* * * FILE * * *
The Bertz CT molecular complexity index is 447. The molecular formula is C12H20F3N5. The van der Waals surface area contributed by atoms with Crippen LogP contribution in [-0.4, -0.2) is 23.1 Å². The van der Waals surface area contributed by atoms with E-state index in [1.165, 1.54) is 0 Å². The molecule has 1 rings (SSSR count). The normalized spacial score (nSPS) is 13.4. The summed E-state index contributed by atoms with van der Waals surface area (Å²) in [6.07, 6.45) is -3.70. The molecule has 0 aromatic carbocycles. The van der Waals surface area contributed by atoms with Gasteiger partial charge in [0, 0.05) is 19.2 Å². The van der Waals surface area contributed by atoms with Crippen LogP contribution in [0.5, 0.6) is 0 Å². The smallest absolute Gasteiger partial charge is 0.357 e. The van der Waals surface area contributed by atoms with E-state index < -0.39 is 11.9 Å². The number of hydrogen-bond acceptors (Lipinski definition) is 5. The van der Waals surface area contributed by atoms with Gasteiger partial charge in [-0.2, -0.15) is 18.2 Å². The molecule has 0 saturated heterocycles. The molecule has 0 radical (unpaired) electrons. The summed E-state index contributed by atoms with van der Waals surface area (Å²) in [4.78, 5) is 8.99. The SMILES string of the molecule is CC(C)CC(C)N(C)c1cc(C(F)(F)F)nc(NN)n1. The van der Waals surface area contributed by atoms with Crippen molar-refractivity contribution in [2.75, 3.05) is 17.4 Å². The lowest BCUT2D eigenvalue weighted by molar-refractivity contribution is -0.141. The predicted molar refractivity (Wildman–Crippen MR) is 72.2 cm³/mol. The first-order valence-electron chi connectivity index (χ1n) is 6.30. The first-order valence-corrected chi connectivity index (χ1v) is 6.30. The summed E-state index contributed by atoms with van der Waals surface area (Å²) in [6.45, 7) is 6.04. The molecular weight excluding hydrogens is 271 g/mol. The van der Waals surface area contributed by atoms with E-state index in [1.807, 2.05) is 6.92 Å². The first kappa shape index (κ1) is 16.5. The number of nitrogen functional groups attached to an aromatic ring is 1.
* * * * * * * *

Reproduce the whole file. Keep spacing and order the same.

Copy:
The Bertz CT molecular complexity index is 447. The molecular formula is C12H20F3N5. The van der Waals surface area contributed by atoms with Crippen LogP contribution in [-0.4, -0.2) is 23.1 Å². The van der Waals surface area contributed by atoms with E-state index in [1.165, 1.54) is 0 Å². The molecule has 1 rings (SSSR count). The normalized spacial score (nSPS) is 13.4. The summed E-state index contributed by atoms with van der Waals surface area (Å²) in [6.07, 6.45) is -3.70. The molecule has 0 aromatic carbocycles. The van der Waals surface area contributed by atoms with Gasteiger partial charge in [0, 0.05) is 19.2 Å². The van der Waals surface area contributed by atoms with Crippen LogP contribution in [0.5, 0.6) is 0 Å². The smallest absolute Gasteiger partial charge is 0.357 e. The van der Waals surface area contributed by atoms with E-state index < -0.39 is 11.9 Å². The number of hydrogen-bond acceptors (Lipinski definition) is 5. The van der Waals surface area contributed by atoms with Gasteiger partial charge in [-0.2, -0.15) is 18.2 Å². The molecule has 0 saturated heterocycles. The molecule has 0 radical (unpaired) electrons. The summed E-state index contributed by atoms with van der Waals surface area (Å²) in [4.78, 5) is 8.99. The SMILES string of the molecule is CC(C)CC(C)N(C)c1cc(C(F)(F)F)nc(NN)n1. The van der Waals surface area contributed by atoms with Crippen molar-refractivity contribution in [2.75, 3.05) is 17.4 Å². The lowest BCUT2D eigenvalue weighted by molar-refractivity contribution is -0.141. The predicted molar refractivity (Wildman–Crippen MR) is 72.2 cm³/mol. The first-order valence-electron chi connectivity index (χ1n) is 6.30. The first-order valence-corrected chi connectivity index (χ1v) is 6.30. The summed E-state index contributed by atoms with van der Waals surface area (Å²) in [6.45, 7) is 6.04. The molecular weight excluding hydrogens is 271 g/mol. The van der Waals surface area contributed by atoms with E-state index in [1.807, 2.05) is 6.92 Å². The first kappa shape index (κ1) is 16.5. The number of nitrogen functional groups attached to an aromatic ring is 1.